Vulnhub - NULLBYTE: 1
Objetcive: Get to /root/proof.txt and follow the instructions.
Level: Basic to intermediate.
Description: Boot2root, box will get IP from dhcp, works fine with virtualbox&vmware.
Hints: Use your lateral thinking skills, maybe you’ll need to write some code.
This box is on the NetSecFocus Admin list of OSCP-like machines. It’s NULLBYTE: 1 from vulnhub.
This box has:
- a filtered SSH port on 22,
- an open SSH port on 777,
- rpcbind on 111 and 53303, and
- Apache on Port 80
Gobuster on the root of the webserver reveals a few potentially interesting things in phpmyadmin and uploads, but we have no creds for phpMyAdmin and no directory listing for uploads. Fuzzing for content in uploads turns up nothing.
The front page of the webserver has a GIF image and some slightly cryptic text:
If you search for the laws of harmony, you will find knowledge.
We can download the GIF from the page and check with exiftools to find this:
Comment : P-): kzMb5nVYJw
This is a subdirectory.
At http://192.168.1.142/kzMb5nVYJw/ we find a box in which we can enter a ‘key’. The page source offers a hint:
this form isn’t connected to mysql, password ain’t that complex
I attacked it with Burp Turbo Intruder, and found the key was elite.
Entering the key takes us to a page where we can search for usernames, i.e.
I threw this request at SQLMap and was able to dump out two usernames, and a password hash for one of them:
The hash is base64 encoded, but we can decode it - it then is revealed to be an MD5. John can take care of the decoded hash:
Now we can SSH in as ramses. Poking around, we can find an SUID binary called procwatch in /var/www/backup along with a note saying:
I have to fix this mess…
I copy the binary to my own box with scp and then decompile it in Ghidra. The decompiled main function looks like this:
0x7370 is ps. So it appears this binary (running as root) is calling ps, without specifying the path. Whoops.
Here’s my new file ps.c:
We’ll compile it:
ramses@NullByte:/var/www/backup$ gcc ps.c -o ps
And add our pwd to our path:
ramses@NullByte:/var/www/backup$ export PATH=/var/www/backup:$PATH
Now let’s see:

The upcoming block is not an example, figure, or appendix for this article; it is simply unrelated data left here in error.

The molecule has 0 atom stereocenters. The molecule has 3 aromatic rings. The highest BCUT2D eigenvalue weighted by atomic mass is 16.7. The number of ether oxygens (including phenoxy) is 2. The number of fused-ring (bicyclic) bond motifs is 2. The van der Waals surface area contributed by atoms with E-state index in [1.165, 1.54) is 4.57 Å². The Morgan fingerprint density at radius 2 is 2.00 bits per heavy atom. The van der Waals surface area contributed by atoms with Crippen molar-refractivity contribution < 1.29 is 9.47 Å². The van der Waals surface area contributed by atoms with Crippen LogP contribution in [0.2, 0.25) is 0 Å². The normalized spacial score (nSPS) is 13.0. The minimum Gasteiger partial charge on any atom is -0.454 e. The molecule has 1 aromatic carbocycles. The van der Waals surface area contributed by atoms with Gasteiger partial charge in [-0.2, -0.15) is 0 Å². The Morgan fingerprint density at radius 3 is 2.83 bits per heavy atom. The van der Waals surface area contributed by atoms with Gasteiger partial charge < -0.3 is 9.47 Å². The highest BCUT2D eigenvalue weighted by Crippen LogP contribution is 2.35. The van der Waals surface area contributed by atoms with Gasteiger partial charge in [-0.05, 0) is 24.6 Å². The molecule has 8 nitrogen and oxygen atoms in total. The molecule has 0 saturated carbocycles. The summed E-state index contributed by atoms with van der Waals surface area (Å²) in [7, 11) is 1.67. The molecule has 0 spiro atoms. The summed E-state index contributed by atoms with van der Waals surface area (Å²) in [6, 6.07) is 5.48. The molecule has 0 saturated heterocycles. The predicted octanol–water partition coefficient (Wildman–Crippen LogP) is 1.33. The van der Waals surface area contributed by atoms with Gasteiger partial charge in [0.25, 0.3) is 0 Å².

Great, job done. Or, perhaps not quite.
This obviously wasn’t done for the OSCP but they don’t let you use SQLMap I don’t think, so let’s go back and do the SQLi manually.
To start the process we can fuzz the usrtosearch parameter with Burp Intruder:
GET /kzMb5nVYJw/420search.php?usrtosearch=§admin§ HTTP/1.1
I used the following list from PayloadsAllTheThings:
” gives this message:
Could not get data: You have an error in your SQL syntax; check the manual that corresponds to your MySQL server version for the right syntax to use near ‘%”’ at line 1
and # gives all of the data about the users:
EMP ID :1
EMP NAME : ramses
EMP POSITION :
EMP ID :2
EMP NAME : isis
EMP POSITION : employee
Fetched data successfully
and we can clearly see there are three fields returned.
So at this point we know we have MySQL with three fields.
In case we wanted to check, we could do:
GET /kzMb5nVYJw/420search.php?usrtosearch=admin1”+ORDER+BY+1%23 HTTP/1.1
Where we increment the ‘1’. When we get to 4, we get the following error:
Could not get data: Unknown column ‘4’ in ‘order clause’
So this also confirms we have 3 fields.
We can use the following commands to get the database names, tables, fields and finally data. I also extract the MySQL version information with @@version:
Getting the database names
Getting the table names from seth
Getting the columns from users
Getting the data from user and pass
Now we have the hash manually, no SQLMap required.
Nice box, thanks ly0n